Impact of templates on dlls/dsos?


You said that templates export poorly on Windows. What sort of things happen if you try to export templates? Are there any workarounds? To what extent does this impact linking with libpandaexpress.dll, libpanda.dll and so on?


This question has a complicated answer. I will try to answer it as succinctly as possible, but please bear with me. :slight_smile:

Windows requires all public symbols to be explicitly exported from a DLL via the __declspec(dllexport) syntax (and correspondingly dllimported when referenced in some other DLL). Surely there was a good reason for this early design decision, which I won’t attempt to touch. I guess it works pretty well on C libraries. But it doesn’t work so well on C++ libraries, particularly with template classes–the template itself, of course, doesn’t have a link-time presence, so it doesn’t make sense to dllexport a template. What you really mean to export is the template instantatiation. But template instantiations are implicit, according to the language, so where do you put the dllexport syntax?

Microsoft came up with a place to put the dllexport syntax, which is to explicitly put a line like this in the DLL that exports a particular template instance:

template class __declspec(dllexport) my_template_class<my_instance>;

And also put a line like this in a DLL that imports that template instance:

extern template class __declspec(dllimport) my_template_class<my_instance>;

These lines must be the first instantiation of the template instance, which means they must be seen by the compiler before any other reference to my_template_class<my_instance>.

Of course, this is a Microsoft extension to C++ syntax; the language itself does not require this sort of declaration (and non-Microsoft compilers won’t understand it).

The problem with this declaration is that it explicitly expands and exports all methods and components of the template class, whether they are actually used or not; and it requires that nested template classes be explicitly exported before their containing classes are exported.

That’s not too bad, but it turns out that the standard STL implementation of list, map, set, multiset, multimap–basically everything other than vector–use nested template classes that are mutually recursive. That is, the nested class includes references to the containing class, and vice-versa. This makes it impossible to export the nested classes first, since expanding them requires expanding the containing class–which has not been exported yet, violating the rule that the export syntax must appear before the first instance is encountered. Similarly, you can’t export the containing class first, which would expand the nested class before its export syntax. This means that none of the STL classes except for vector can be exported from a DLL.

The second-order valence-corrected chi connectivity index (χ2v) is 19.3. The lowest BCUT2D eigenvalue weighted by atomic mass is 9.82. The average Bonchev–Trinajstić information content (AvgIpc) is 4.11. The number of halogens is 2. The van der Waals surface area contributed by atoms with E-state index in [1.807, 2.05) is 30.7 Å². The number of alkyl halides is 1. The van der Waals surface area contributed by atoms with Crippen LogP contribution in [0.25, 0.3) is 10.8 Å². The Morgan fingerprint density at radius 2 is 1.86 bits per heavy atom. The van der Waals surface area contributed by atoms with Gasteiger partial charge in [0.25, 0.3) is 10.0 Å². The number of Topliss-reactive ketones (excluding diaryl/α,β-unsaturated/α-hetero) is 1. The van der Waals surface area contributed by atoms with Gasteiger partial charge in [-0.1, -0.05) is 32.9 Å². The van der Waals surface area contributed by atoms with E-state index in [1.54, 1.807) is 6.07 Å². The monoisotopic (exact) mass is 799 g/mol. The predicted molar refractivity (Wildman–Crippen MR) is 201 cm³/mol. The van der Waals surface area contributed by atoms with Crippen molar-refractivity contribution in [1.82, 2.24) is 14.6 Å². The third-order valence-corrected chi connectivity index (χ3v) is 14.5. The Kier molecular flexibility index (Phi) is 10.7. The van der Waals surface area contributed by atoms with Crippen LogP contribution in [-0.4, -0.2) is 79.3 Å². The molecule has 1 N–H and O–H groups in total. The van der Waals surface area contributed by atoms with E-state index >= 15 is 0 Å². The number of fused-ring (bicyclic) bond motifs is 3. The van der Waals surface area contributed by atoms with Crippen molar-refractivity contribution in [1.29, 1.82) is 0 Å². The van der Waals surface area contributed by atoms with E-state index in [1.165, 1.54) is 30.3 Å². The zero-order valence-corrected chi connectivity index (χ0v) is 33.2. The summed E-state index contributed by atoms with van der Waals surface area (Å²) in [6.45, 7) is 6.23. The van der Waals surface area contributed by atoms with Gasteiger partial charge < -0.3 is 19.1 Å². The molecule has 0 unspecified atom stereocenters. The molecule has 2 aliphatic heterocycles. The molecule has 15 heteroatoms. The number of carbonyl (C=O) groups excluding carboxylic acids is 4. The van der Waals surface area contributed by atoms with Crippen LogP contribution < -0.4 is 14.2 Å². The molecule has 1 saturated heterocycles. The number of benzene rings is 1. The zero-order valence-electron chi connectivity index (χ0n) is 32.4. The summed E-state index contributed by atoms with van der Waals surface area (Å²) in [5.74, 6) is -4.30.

But do you really need to export a template instance from a DLL? Isn’t each instance of a template technically a completely new copy of the class? If you don’t even try to export the class, you should end up with a new copy of the template code in each DLL, but since all of the copies are essentially the same, they should be compatible with each other. So what happens if you don’t try to export the class?

It turns out this works, mostly, but the standard implementation of STL relies on some static members of the template class, which the language specifies that the linker should resolve to the same pointer value by runtime. The Microsoft DLL linker doesn’t do this (because, without having explicitly exported the template classes, the linker sees them as unrelated classes). The net result is that any class that tries to expose iterators to its internal STL object, even via an inline method, will crash if those iterators are accessed by code in another DLL.

We spent a long time trying to figure out why our code, which worked fine on Unix, was crashing when we ported it to Windows. We finally tracked it down to this, and the only solution we could find–short of making everything non-inline and paying the corresponding run-time performance penalty–was to compile everything into one big DLL. Now, within the one DLL, all the iterators are valid and can be accessed by code in different modules.

This was back on VC6. Beginning with VC7.0, Microsoft started shipping with a third-party reimplementation of STL, that supposedly works around the DLL linker issue by not requiring static members to be unified. So presumably the issue is now a moot point on VC7.0 and above–you should be able to use STL iterators across DLL’s now, although you still pay the cost of code bloat–although we haven’t tested this.